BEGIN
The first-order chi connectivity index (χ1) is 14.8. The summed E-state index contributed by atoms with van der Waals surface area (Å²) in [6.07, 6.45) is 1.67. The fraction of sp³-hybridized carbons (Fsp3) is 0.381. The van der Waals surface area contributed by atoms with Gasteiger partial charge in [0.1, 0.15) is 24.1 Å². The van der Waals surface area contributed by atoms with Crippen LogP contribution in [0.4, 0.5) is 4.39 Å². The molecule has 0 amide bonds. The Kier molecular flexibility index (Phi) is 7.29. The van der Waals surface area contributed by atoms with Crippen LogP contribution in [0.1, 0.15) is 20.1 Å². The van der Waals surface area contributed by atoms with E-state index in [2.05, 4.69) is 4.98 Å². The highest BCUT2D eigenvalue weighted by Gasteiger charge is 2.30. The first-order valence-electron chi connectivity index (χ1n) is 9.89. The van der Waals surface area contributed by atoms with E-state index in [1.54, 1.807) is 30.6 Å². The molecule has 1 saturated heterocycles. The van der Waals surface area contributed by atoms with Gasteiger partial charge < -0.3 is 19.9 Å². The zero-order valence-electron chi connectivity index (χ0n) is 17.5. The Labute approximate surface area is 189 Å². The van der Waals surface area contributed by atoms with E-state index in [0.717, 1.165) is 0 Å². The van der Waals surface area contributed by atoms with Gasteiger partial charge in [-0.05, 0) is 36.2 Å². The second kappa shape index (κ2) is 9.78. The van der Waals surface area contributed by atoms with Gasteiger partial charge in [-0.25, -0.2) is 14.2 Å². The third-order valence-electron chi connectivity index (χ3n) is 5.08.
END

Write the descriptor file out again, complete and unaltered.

The first-order chi connectivity index (χ1) is 14.8. The summed E-state index contributed by atoms with van der Waals surface area (Å²) in [6.07, 6.45) is 1.67. The fraction of sp³-hybridized carbons (Fsp3) is 0.381. The van der Waals surface area contributed by atoms with Gasteiger partial charge in [0.1, 0.15) is 24.1 Å². The van der Waals surface area contributed by atoms with Crippen LogP contribution in [0.4, 0.5) is 4.39 Å². The molecule has 0 amide bonds. The Kier molecular flexibility index (Phi) is 7.29. The van der Waals surface area contributed by atoms with Crippen LogP contribution in [0.1, 0.15) is 20.1 Å². The van der Waals surface area contributed by atoms with E-state index in [2.05, 4.69) is 4.98 Å². The highest BCUT2D eigenvalue weighted by Gasteiger charge is 2.30. The first-order valence-electron chi connectivity index (χ1n) is 9.89. The van der Waals surface area contributed by atoms with E-state index in [1.54, 1.807) is 30.6 Å². The molecule has 1 saturated heterocycles. The van der Waals surface area contributed by atoms with Gasteiger partial charge < -0.3 is 19.9 Å². The zero-order valence-electron chi connectivity index (χ0n) is 17.5. The Labute approximate surface area is 189 Å². The van der Waals surface area contributed by atoms with E-state index in [0.717, 1.165) is 0 Å². The van der Waals surface area contributed by atoms with Gasteiger partial charge in [-0.05, 0) is 36.2 Å². The second kappa shape index (κ2) is 9.78. The van der Waals surface area contributed by atoms with Gasteiger partial charge in [-0.25, -0.2) is 14.2 Å². The third-order valence-electron chi connectivity index (χ3n) is 5.08.